Archive for the “Advanced Computing” Category
Can you program a 3D printer to build an entire building? Architect Janjaap Ruijssenaars wants to try.
The Dutch architect has laid out plans for Landscape House – a structure that looks like a Mobius strip or "one surface folded over into an endless band", as he describes it.
To build it, he plans to use a 3D printer called D-Shape that will lay down thin layers of sand that combine with a bonding agent to create a material that is reportedly akin to marble.
via Architect plans world’s first 3D-printed building.
3D printing, or additive manufacturing, is quickly becoming mainstream and we’re are rubbing our hands with glee at the prospect. But what’s so exciting about a technology, which some say has the potential to be as important as the Internet?
1. Well, for a start, it can print cars! The makers of the latest Bond movie, Skyfall, got German 3D printing company, Voxeljet, to knock up three 1:3 scale models of 007′s precious Aston Martin DB5 for (gulp) destruction during filming. Never mind, though—one survived, and was later sold by Christie’s for almost £100,000.
2. Smaller but equally as suave, the world’s very first Nokia Lumia 820 shell was printed by 3D printing wizards, Makerbot just last week. The specs had been available for less than a day when the guys did what they do best, 3D magic.
via 10 fascinating facts about 3D printing – Nokia Conversations : the official Nokia blog.
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As technology advances and we incorporate digital activities into our daily routine more frequently, we require an ever-increasing amount of storage space to host the data we collect. Storage is evolving at a reasonable pace, but conventional technologies have their limits and researchers are constantly looking for more powerful alternatives. One such storage medium involves holding enormous amounts of data on DNA. Now researchers have pioneered a new technique to store data on, and access data from, DNA molecules.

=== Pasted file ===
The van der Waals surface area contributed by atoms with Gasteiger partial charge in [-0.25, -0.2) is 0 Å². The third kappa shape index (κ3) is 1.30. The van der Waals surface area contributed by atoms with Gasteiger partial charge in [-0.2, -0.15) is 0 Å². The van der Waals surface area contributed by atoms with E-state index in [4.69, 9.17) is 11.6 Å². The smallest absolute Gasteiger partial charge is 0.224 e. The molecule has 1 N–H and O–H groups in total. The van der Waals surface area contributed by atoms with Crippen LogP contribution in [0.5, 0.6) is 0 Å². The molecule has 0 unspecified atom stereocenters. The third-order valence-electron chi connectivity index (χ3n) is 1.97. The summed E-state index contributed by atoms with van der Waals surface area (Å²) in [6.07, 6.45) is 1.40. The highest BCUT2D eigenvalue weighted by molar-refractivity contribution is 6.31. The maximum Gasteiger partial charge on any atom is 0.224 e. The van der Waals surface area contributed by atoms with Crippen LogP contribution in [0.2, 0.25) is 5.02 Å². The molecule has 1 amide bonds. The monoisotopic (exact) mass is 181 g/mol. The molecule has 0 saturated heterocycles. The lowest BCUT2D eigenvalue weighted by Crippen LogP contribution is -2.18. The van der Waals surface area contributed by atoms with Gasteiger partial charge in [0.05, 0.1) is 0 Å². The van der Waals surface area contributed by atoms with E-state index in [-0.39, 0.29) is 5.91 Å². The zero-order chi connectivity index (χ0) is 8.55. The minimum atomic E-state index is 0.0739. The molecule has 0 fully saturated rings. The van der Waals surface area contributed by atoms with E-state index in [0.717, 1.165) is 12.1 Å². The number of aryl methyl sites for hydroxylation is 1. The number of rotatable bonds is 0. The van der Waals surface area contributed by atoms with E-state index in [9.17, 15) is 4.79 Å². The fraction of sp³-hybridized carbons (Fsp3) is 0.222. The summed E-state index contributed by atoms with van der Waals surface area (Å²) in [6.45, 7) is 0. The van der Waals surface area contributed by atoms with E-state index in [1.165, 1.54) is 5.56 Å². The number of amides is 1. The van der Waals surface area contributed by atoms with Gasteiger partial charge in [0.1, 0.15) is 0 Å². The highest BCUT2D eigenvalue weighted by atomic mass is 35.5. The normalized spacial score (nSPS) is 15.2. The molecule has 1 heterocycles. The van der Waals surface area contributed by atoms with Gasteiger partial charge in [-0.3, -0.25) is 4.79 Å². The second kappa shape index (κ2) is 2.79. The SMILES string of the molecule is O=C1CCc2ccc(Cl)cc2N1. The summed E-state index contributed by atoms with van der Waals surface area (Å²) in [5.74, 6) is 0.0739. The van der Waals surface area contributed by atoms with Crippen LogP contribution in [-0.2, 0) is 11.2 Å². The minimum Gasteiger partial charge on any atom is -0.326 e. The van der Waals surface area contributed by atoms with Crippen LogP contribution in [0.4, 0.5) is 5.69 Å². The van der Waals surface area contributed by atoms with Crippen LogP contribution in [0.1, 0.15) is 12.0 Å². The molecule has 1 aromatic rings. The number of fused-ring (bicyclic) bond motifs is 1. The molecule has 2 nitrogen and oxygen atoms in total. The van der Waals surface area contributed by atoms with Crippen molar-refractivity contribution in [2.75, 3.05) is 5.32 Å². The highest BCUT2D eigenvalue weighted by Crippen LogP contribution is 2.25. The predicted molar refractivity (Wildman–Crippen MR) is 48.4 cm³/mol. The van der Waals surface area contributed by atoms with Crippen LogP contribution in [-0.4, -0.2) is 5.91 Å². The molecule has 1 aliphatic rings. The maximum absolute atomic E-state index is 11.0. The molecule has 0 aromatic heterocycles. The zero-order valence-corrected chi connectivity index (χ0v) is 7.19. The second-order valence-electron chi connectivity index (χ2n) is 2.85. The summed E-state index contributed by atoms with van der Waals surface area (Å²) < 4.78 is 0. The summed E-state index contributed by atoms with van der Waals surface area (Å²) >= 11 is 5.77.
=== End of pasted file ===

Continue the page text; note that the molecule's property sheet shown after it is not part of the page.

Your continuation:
New technique stores terabytes of data on DNA with 100% accuracy – StumbleUpon.
Computerised glasses are, at this moment, the wearable computing technology that is most likely to herald the beginning of the end of the Smartphone era. Although they are each taking slightly different approaches to these technologies, Apple, Google and Microsoft are all striving to define the market for wearable computers of which computerised glasses are an integral part. The US military, especially the Special Forces units, already use wearable computers for communications and satellite navigation tasks. That technology hasnt yet reached consumer or business users, but it soon will. Smart glasses are due to be launched selectively in the New Year.
via Augmented Reality: Do Smart Glasses Herald the End of the Smart Phone Era? :: The Market Oracle :: Financial Markets Analysis & Forecasting Free Website.
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Details of an immersive video games display system that projects images of the title’s environment around a player’s room have been revealed in a US patent belonging to Microsoft.
The Xbox maker describes extending graphics beyond the edges of a TV to "make the experience more realistic".
A spokesman said he could not comment about when a product might be released.
Sony appears to be pursuing a different strategy. A video from the firm hints at a new augmented-reality headset.
Both firms are expected to announce details of their next-generation consoles in 2013.
Their rival, Nintendo, will provide more detail about the release of its Wii U games machine at a New York event on Thursday.
Scan and project
Microsoft’s patent suggests that current games console systems are constrained by their reliance on a single screen.
"Such displays are typically the only source of visual content, so that the media experience is bounded by the bezel of the display," it said.
"Even when focused on the display, the user may perceive architectural and decorative feature of the room the display is in… such features are typically out of context with respect to the displayed image, muting the entertainment potential."
via BBC News – Microsoft Xbox 3D-projected games outlined in patent.
At the University of Pittsburgh, the neurobiology department worked with 52-year-old Jan Scheuermann over the course of 13 weeks to create a robotic arm controlled only by the power of Scheuermann’s mind.
The team implanted her with two 96-channel intracortical microelectrodes. Placed in the motor cortex, which controls all limb movement, the integration process was faster than anyone expected. On the second day, Jan could use her new arm with a 3-D workspace. By the end of the 13 weeks, she was capable of performing complex tasks with seven-dimensional movement, just like a biological arm.
To date, there have been no negative side effects.
via 27 Science Fictions That Became Science Facts In 2012.